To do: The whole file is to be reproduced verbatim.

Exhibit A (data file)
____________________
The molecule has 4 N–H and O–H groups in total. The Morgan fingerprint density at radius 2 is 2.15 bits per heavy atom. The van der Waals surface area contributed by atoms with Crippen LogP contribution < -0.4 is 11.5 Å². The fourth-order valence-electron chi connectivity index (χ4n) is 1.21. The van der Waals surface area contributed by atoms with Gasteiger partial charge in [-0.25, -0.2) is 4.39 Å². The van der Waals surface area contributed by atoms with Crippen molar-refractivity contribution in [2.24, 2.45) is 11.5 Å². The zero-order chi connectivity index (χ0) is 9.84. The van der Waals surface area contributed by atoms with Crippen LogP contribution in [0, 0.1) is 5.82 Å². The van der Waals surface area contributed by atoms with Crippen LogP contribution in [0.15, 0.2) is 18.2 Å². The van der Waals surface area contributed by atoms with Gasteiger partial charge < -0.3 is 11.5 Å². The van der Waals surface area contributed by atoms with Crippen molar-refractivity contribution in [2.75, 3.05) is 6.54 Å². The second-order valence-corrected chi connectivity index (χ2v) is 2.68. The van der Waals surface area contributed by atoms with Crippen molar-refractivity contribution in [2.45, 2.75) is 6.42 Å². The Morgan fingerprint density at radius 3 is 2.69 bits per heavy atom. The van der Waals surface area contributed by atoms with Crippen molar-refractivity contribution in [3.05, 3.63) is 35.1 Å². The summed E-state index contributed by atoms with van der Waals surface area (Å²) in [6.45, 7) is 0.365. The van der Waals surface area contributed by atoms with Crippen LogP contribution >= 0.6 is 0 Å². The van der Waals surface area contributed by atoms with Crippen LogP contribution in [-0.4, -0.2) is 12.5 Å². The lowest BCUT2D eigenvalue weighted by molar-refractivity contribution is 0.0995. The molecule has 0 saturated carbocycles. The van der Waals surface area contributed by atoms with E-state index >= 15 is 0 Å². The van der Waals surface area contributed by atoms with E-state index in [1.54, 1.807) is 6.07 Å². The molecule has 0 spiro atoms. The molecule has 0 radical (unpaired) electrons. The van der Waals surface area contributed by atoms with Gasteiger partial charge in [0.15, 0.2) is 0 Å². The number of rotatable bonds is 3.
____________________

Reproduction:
The molecule has 4 N–H and O–H groups in total. The Morgan fingerprint density at radius 2 is 2.15 bits per heavy atom. The van der Waals surface area contributed by atoms with Crippen LogP contribution < -0.4 is 11.5 Å². The fourth-order valence-electron chi connectivity index (χ4n) is 1.21. The van der Waals surface area contributed by atoms with Gasteiger partial charge in [-0.25, -0.2) is 4.39 Å². The van der Waals surface area contributed by atoms with Crippen molar-refractivity contribution in [2.24, 2.45) is 11.5 Å². The zero-order chi connectivity index (χ0) is 9.84. The van der Waals surface area contributed by atoms with Crippen LogP contribution in [0, 0.1) is 5.82 Å². The van der Waals surface area contributed by atoms with Crippen LogP contribution in [0.15, 0.2) is 18.2 Å². The van der Waals surface area contributed by atoms with Gasteiger partial charge < -0.3 is 11.5 Å². The van der Waals surface area contributed by atoms with Crippen molar-refractivity contribution in [2.75, 3.05) is 6.54 Å². The second-order valence-corrected chi connectivity index (χ2v) is 2.68. The van der Waals surface area contributed by atoms with Crippen molar-refractivity contribution in [2.45, 2.75) is 6.42 Å². The Morgan fingerprint density at radius 3 is 2.69 bits per heavy atom. The van der Waals surface area contributed by atoms with Crippen molar-refractivity contribution in [3.05, 3.63) is 35.1 Å². The summed E-state index contributed by atoms with van der Waals surface area (Å²) in [6.45, 7) is 0.365. The van der Waals surface area contributed by atoms with Crippen LogP contribution >= 0.6 is 0 Å². The van der Waals surface area contributed by atoms with Crippen LogP contribution in [-0.4, -0.2) is 12.5 Å². The lowest BCUT2D eigenvalue weighted by molar-refractivity contribution is 0.0995. The molecule has 0 saturated carbocycles. The van der Waals surface area contributed by atoms with E-state index >= 15 is 0 Å². The van der Waals surface area contributed by atoms with E-state index in [1.54, 1.807) is 6.07 Å². The molecule has 0 spiro atoms. The molecule has 0 radical (unpaired) electrons. The van der Waals surface area contributed by atoms with Gasteiger partial charge in [0.15, 0.2) is 0 Å². The number of rotatable bonds is 3.